Summary of the Tokugawa Period

(Tōshūsai Sharaku; Kabuki actor Ōtani Oniji III; 1794; Met Museum of Art)

Justin Aukema
June 2, 2016

When people today think of “traditional” Japan, they are often thinking of the Edo/Tokugawa Era from 1603 to 1868. It was during this more than two-hundred-fifty-year period of peace (Pax Tokugawa) that many Japanese “customs” were solidified and gained popularity in Japanese society and further examples of art and literature were created. Art forms such as kabuki and writers like the poet Matsuo Basho, for example, which are now household words/names both in Japan and abroad got their start in this time.

How did this situation come about? After the almost one-hundred-year period of warfare between the regional lords (daimyo) known as the Sengogku Era (Warring States Period) the situation finally began to stabilize in the mid-1500s when three powerful leaders solidified control of the land. The first of the was Oda Nobunaga, a ruthless warlord who crushed his enemies including the last of the Ashikaga shoguns as well as the militant monks of the Tendai Buddhist temples around Mt. Hiei. When Oda died, the son of a foot soldier, Toyotomi Hideyoshi and a general for Oda, took control of his armies. Toyotomi famously sent troops to Korea in 1592 and 1597 in an attempt to become “ruler of the East Asian world” (Huffman, 56). When Toyotomi failed to produce an heir, Tokugawa Ieyasu seized the opportunity to take power. After fighting which culminated in the Battle of Sekigahara (1600), Tokugawa and his forces emerged victorious and he established his new government in the relocated capital of Edo (Tokyo).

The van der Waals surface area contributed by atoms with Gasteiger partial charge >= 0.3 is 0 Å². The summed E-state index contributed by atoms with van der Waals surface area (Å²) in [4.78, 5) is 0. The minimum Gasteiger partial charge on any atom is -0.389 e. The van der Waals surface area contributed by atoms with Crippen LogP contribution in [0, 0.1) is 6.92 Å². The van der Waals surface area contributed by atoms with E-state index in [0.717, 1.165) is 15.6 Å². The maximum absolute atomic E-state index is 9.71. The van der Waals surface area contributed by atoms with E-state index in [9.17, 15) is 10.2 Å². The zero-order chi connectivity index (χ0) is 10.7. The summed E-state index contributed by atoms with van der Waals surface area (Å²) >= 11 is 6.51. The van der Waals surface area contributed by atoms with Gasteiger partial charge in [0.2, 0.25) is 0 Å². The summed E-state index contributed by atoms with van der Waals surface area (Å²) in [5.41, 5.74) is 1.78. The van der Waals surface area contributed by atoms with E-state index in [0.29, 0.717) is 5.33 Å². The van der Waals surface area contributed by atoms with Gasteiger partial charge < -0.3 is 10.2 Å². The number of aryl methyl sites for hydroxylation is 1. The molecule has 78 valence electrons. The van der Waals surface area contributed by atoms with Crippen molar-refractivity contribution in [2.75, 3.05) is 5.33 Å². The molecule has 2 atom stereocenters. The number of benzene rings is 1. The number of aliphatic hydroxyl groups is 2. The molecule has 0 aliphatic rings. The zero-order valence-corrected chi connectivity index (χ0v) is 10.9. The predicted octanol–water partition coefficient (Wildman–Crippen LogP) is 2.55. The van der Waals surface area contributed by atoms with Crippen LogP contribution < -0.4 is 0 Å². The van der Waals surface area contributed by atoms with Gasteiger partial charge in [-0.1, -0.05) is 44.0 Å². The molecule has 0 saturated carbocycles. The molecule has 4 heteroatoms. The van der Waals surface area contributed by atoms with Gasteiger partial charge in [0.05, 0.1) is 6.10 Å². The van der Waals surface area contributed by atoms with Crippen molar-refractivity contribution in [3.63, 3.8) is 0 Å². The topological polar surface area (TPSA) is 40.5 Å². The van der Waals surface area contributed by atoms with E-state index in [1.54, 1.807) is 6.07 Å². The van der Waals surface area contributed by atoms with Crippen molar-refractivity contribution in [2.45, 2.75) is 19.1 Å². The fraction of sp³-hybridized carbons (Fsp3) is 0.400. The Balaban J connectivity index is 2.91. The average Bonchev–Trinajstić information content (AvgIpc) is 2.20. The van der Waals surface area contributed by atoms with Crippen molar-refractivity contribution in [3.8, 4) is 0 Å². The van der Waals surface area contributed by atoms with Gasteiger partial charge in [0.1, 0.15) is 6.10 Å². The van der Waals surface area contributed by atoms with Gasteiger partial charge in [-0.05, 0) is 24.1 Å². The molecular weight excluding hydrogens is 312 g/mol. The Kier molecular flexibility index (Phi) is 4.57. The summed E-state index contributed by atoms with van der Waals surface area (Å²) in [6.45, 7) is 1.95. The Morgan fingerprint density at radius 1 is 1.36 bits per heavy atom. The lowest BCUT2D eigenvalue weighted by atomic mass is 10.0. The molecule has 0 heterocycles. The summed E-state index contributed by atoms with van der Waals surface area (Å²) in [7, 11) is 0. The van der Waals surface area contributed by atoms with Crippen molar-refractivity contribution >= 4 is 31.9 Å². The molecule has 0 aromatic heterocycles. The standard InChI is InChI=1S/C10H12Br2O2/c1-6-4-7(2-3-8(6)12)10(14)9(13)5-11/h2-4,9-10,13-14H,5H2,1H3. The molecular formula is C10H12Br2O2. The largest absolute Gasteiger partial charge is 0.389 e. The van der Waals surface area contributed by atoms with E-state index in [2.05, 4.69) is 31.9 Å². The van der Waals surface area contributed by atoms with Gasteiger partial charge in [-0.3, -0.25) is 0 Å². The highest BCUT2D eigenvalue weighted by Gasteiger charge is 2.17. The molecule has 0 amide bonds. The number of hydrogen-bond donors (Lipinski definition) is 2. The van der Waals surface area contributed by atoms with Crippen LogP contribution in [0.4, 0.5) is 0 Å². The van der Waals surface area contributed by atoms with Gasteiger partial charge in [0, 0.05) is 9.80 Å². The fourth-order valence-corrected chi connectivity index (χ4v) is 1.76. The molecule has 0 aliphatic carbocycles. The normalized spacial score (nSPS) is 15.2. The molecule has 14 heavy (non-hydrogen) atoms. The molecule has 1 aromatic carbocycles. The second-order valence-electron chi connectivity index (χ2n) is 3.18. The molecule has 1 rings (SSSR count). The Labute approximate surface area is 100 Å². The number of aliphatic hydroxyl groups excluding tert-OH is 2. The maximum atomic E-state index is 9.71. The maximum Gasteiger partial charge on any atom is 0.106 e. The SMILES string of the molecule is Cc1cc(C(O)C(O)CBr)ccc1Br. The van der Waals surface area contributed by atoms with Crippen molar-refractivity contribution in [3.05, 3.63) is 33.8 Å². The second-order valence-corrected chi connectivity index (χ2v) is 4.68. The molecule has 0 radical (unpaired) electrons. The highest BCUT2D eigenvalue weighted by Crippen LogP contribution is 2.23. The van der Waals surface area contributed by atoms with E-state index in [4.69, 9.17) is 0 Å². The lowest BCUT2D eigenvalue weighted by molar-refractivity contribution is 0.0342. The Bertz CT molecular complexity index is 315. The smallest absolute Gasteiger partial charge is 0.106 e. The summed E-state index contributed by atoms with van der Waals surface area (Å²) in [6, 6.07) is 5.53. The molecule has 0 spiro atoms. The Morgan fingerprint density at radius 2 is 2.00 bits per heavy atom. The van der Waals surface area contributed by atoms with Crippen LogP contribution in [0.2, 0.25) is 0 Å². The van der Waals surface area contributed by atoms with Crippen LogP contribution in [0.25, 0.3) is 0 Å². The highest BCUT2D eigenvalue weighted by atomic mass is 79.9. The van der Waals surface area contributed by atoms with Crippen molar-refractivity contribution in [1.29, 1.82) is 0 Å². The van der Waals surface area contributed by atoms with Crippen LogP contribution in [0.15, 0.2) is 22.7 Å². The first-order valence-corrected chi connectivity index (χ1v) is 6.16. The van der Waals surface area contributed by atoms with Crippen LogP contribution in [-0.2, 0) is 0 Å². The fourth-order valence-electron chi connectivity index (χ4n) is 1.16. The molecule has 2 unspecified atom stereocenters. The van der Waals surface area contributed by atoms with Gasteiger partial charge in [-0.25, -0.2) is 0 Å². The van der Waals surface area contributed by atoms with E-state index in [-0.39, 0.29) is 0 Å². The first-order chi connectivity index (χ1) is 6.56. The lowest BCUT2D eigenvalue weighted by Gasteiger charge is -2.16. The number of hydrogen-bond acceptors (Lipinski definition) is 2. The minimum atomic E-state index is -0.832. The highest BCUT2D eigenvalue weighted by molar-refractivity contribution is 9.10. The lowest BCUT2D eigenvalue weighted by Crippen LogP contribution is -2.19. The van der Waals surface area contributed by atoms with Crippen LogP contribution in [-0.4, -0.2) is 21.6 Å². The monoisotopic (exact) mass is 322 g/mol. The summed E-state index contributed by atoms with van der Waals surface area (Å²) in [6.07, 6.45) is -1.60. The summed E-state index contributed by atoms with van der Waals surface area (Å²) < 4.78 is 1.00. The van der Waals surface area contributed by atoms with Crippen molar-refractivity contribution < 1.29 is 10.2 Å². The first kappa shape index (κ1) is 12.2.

Rather than try to wipe out his enemies, Tokugawa preferred to pacify them, and he solidified his power through alliances and other means. Although he left the daimyo relatively intact, he did reward those who had allied with him prior to the Battle of Sekigahara, the fudai daimyo, with the best land and positions along trade routes. This was in contrast to those who allied with him only after he secured his power, the tozama daimyo, who were positioned further from the capital in Edo. Notable examples from among this group were the domains of Satsuma and Chōshū. In this way, nearly 250 domains emerged in what became known as the baku-han system of governance (i.e. the central, bakufu government in Edo and the provincial domains, han).

The Tokugawa shoguns devised an ingenious method of control known as sankin-kōtai, in which regional daimyo were forced to spend part of the year in the capital. This required them to maintain expensive residences in Edo, and it allowed the bakufu to monitor the daimyo. This also had the effect of further developing an intricate system of roads between the periphery and the center. Trade and culture benefited from this, and everything from commercial goods to fashion sense traversed these increasingly well-traveled roads. Consequently, the idea of a shared sense of national tastes and interests slowly began to emerge.